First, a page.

But then, I played Clay.

Clay, for those of you unexposed, is not a board game. It’s not even a game. No, it is an organizer filled with 36 different colors of clay and several tools at your disposal for crafting whatever your mind can conceive. And so I faced the same roadblock I faced with my New Year’s Resolutions. With no limit or framework on what I could do, what should I do?

So I sat for a minute.

And I thought.

And thought..

And thought…

Finally, I considered the frequent criticism I have to offer the TV when watching competitors on Top Chef. Too often they try to live up to a challenge in a way that they have never been comfortable or they haven’t previously tested out, and in trying to reach some unproven concept the chef consistently falls short on the goal. The people who achieve their goals and wow the judges, however, have one main thing in common. They take the challenge, and twist it to their talents so what results is what the judges asked for, only enhanced by the years of experience held by the creator.

So what did I do? I made a clay Italian dinner. Something I know and love. The marinara sauce came garnished with basil and parmesan. The fish had scales and the broccoli had some of the most realistic clay stalks anyone had ever seen. Judges challenge bested.

But that brought me to a startling thought. Am I limited by my experience? Other people around me were making expressions of love and graphics and designer beads – all functions of what they knew. I am enamored with Italian food, so that was my first thought. Was I victim to tunnel vision? And if so, how do you defeat this tunnel vision?

I concluded that life, much like a chef’s palette and repertoire, is made up of a series of experiences. This ultimately brought me to the Resolution I think I am most proud to have made so far. When a chef becomes dissatisfied with the recipes he has and the foods he has been making, what does he do? He travels. He seeks new ingredients or unique ways to interpret old ingredients. He experiments. He experiences. Since people suffer and benefit from the tunnel that is their experience, I have decided will begin construction to widen my personal tunnel. This may sound revolutionary, but I think we all do it in bits and pieces. This blog was my first step. Now I will be taking another, joining book forums to discuss new and classic literature, finding debate forums to sharpen my pith, and continuing full speed with my self-directed cooking courses. Where will it take me? Who knows? If you make life all about the kiln, then you’ll forget how much fun you had playing with the clay.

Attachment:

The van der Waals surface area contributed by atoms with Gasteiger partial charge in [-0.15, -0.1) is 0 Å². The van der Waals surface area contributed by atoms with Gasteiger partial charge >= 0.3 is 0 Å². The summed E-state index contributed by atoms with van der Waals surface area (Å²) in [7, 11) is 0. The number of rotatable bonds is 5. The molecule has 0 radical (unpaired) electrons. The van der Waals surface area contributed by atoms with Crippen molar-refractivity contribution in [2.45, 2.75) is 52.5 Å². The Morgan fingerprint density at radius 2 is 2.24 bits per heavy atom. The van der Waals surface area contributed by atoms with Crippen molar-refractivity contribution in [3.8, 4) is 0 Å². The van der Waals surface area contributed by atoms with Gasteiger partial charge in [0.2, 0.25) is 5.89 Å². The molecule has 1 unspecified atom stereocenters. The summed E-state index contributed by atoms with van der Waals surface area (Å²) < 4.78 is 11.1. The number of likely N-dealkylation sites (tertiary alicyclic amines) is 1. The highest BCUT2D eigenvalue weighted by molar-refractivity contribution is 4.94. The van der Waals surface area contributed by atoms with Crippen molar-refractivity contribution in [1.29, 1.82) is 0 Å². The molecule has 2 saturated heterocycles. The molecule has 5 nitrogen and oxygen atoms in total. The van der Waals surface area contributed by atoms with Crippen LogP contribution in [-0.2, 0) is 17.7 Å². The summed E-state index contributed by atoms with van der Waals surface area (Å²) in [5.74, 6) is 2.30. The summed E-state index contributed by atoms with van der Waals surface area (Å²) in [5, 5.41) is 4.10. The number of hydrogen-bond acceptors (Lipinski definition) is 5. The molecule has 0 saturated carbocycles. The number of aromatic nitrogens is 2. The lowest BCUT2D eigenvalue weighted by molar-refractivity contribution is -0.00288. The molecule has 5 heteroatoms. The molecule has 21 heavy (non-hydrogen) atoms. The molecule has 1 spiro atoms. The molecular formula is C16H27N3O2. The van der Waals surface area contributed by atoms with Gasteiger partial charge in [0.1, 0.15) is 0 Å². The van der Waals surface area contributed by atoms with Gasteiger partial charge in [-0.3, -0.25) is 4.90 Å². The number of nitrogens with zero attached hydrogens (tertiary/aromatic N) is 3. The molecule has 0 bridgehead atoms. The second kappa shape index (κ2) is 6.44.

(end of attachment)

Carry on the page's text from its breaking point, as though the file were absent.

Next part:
-The UE

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Friday, February 27, 2009

The Mad Scientist

Dr. Frankenstein’s got nothing on me.

Let me explain. A good friend of mine hosts an annual beer tasting in Hells Kitchen, and since the first one, his offering has grown in both size and sophistication. As such, I felt it was only appropriate that the dishes brought by someone who has made the 1 year mark in writing about life through food should follow suit.

So I sat and brainstormed, evaluating exactly what foods would both pair well and appeal to the masses. Of course I started with the timeless rule of “if it grows together, it goes together”, and looked at the selections of beer. Most were Belgian, as any beer aficionado would expect of a high brow tasting. My thoughts naturally ran to the grassy hop filled lands north of France and west of Germany. Images of waffles, pirogi, and all types of savory wursts danced in my head as I contemplated how to compliment these exquisite beers with a stellar dish. But none of them really moved me. I mean, who really wants to make their own sausages? Whatever this dish was going to be, it had to be filling, delicious, and heavy enough to soak up all the booze that we were sure to imbibe.